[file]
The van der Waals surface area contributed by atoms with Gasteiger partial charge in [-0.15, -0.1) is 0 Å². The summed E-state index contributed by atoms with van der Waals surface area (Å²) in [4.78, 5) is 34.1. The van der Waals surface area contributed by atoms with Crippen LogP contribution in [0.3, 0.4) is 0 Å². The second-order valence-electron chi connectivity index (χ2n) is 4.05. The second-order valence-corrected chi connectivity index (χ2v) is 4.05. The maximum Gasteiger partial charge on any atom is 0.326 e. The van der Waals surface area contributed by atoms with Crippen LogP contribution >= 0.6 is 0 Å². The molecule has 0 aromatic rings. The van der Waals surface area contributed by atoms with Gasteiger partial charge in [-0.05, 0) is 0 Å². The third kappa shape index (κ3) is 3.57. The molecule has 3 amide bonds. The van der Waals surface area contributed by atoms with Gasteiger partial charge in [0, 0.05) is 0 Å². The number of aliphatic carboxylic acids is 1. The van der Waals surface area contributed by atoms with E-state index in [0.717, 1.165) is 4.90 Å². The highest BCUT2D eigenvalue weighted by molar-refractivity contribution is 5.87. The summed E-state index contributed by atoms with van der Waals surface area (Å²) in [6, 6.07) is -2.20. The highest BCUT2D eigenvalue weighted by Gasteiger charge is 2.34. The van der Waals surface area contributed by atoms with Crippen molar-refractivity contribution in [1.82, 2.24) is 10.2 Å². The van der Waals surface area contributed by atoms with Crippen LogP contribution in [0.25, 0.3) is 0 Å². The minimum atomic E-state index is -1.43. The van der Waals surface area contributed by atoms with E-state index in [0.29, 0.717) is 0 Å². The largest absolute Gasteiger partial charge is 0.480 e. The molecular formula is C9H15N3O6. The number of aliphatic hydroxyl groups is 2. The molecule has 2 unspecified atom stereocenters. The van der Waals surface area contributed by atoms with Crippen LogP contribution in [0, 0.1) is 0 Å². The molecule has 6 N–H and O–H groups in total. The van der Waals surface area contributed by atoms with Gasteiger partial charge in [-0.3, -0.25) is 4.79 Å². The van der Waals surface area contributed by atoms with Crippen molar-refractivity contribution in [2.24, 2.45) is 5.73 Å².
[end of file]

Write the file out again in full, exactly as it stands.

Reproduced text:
The van der Waals surface area contributed by atoms with Gasteiger partial charge in [-0.15, -0.1) is 0 Å². The summed E-state index contributed by atoms with van der Waals surface area (Å²) in [4.78, 5) is 34.1. The van der Waals surface area contributed by atoms with Crippen LogP contribution in [0.3, 0.4) is 0 Å². The second-order valence-electron chi connectivity index (χ2n) is 4.05. The second-order valence-corrected chi connectivity index (χ2v) is 4.05. The maximum Gasteiger partial charge on any atom is 0.326 e. The van der Waals surface area contributed by atoms with Crippen LogP contribution >= 0.6 is 0 Å². The molecule has 0 aromatic rings. The van der Waals surface area contributed by atoms with Gasteiger partial charge in [-0.05, 0) is 0 Å². The third kappa shape index (κ3) is 3.57. The molecule has 3 amide bonds. The van der Waals surface area contributed by atoms with Gasteiger partial charge in [0, 0.05) is 0 Å². The number of aliphatic carboxylic acids is 1. The van der Waals surface area contributed by atoms with E-state index in [0.717, 1.165) is 4.90 Å². The highest BCUT2D eigenvalue weighted by molar-refractivity contribution is 5.87. The summed E-state index contributed by atoms with van der Waals surface area (Å²) in [6, 6.07) is -2.20. The highest BCUT2D eigenvalue weighted by Gasteiger charge is 2.34. The van der Waals surface area contributed by atoms with Crippen molar-refractivity contribution in [1.82, 2.24) is 10.2 Å². The van der Waals surface area contributed by atoms with Crippen LogP contribution in [0.25, 0.3) is 0 Å². The minimum atomic E-state index is -1.43. The van der Waals surface area contributed by atoms with E-state index in [0.29, 0.717) is 0 Å². The largest absolute Gasteiger partial charge is 0.480 e. The molecular formula is C9H15N3O6. The number of aliphatic hydroxyl groups is 2. The molecule has 2 unspecified atom stereocenters. The van der Waals surface area contributed by atoms with Crippen LogP contribution in [0, 0.1) is 0 Å². The molecule has 6 N–H and O–H groups in total. The van der Waals surface area contributed by atoms with Gasteiger partial charge in [-0.3, -0.25) is 4.79 Å². The van der Waals surface area contributed by atoms with Crippen molar-refractivity contribution in [2.24, 2.45) is 5.73 Å².